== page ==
Vision & Learning


1 in 5 children have a vision problem that impacts on efficient learning

The link between vision & learning

A large part of learning is done visually. Reading, spelling, writing and computer work are tackled all day, every day at school. Each task requires sustained visual attention at a close distance (30-40cm).

As vision and learning are intimately connected, a vision problem can sometimes be mistaken for a learning problem.

The whole brain is involved with vision and integrated with all other senses. Two thirds of our brain pathways is taken up by vision.

Vision and Learning

80% of learning takes place through vision

School vision screenings routinely check children’s sharpness of vision at distance–measured by the 6/6 line on the eye chart–and refer children for glasses if they have blurry far-away vision and can’t see the board from the back of the room. Unfortunately, this is all school vision screenings are designed to check, yet a child’s vision involves so much more.

Many parents do not realise that their child’s struggles in the classroom are in no way linked to their intelligence or how hard they are trying. Instead many children are not able to visually process the information put before them.

Apart from being able to see clearly, visual skills that are needed are:

Eye tracking - both eyes working together following a line of print

Eye teaming - both eyes working together to converge at near and far

Visual perception - includes visual memory, visualisation, directionality and sequencing

Accommodation - eyes focusing

Binocular Vision - simultaneously blending images from both eyes into one image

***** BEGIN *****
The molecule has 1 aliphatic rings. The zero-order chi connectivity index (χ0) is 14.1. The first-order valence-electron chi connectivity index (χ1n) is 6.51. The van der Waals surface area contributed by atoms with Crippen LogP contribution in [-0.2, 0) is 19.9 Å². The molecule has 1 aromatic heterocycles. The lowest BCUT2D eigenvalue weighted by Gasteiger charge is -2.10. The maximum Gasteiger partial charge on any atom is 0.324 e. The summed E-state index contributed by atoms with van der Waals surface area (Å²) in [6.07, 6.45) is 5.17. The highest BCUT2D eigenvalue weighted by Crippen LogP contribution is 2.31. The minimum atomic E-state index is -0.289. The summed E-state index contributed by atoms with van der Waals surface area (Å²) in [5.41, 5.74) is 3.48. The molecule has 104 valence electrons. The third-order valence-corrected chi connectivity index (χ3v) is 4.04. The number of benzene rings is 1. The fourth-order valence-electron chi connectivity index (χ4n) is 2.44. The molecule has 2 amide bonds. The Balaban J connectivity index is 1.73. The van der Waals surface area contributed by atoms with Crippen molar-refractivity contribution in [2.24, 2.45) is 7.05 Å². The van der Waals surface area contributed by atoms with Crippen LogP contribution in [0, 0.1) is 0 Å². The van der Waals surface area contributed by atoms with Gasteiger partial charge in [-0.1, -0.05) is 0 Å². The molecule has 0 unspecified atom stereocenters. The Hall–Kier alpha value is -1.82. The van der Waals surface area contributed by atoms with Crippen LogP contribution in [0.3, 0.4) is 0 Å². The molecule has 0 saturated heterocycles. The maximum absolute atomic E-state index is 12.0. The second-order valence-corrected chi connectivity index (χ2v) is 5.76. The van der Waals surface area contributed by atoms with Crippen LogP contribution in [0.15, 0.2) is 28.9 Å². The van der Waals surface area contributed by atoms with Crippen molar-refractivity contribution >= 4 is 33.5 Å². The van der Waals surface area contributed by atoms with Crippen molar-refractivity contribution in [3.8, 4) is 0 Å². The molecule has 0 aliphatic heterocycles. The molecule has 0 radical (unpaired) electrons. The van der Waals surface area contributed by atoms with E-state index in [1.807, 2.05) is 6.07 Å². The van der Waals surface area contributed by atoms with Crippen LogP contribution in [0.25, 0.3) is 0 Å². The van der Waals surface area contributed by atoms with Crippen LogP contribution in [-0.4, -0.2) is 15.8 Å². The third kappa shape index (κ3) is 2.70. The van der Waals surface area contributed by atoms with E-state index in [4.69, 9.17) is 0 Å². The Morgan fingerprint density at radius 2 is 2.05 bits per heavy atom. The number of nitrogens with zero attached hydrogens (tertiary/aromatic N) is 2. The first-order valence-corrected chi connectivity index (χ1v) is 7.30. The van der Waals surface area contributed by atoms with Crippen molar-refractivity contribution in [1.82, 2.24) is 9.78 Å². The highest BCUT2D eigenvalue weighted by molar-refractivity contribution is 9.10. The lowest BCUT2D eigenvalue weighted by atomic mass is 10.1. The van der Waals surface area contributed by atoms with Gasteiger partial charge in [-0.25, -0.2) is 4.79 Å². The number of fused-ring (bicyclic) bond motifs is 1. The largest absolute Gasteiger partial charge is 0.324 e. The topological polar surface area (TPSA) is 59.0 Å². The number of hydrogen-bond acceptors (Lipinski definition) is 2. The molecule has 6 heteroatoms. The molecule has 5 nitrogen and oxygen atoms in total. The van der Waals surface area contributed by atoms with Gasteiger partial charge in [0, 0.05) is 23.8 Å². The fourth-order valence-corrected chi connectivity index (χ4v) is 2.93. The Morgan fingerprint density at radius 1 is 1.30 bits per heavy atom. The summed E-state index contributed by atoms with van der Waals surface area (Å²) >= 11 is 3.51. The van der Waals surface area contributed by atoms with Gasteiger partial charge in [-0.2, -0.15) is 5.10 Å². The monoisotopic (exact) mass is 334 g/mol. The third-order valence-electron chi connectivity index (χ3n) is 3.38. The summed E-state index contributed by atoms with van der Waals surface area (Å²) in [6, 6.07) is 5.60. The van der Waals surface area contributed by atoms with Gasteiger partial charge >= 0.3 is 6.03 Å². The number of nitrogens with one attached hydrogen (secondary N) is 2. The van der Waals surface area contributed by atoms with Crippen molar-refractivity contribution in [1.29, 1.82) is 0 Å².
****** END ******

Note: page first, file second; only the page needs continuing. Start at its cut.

Symptoms of poor visual performance include:

    • Blurred vision distance or near
    • Rubs eyes frequently
    • Squints
    • Occasionally sees double
    • Closes or covers one eye
    • Able to read for only a short time
    • Holds things very close or very far
    • Poor reading comprehension
    • Frequent headaches or eye strain
    • Sloppy handwriting
    • Poor/no spacing when writing
    • Reverses letters and numbers
    • Trouble learning right and left
    • Poor judgement of depth
    • Difficulty changing focus far and near

    • Moves head a lot when reading
    • Frequently loses place when reading
    • Skips lines when reading
    • Uses finger to keep place
    • Poor posture when reading or writing
    • Short attention span
    • Mistakes words with similar beginnings
    • Difficulty recognising letters, words, shapes
    • Trouble with basic math concepts
    • Poor speller
    • Can respond orally but not in writing
    • Poor copying skills
    • Turning of an eye in or out
    • Dizziness or motion sickness

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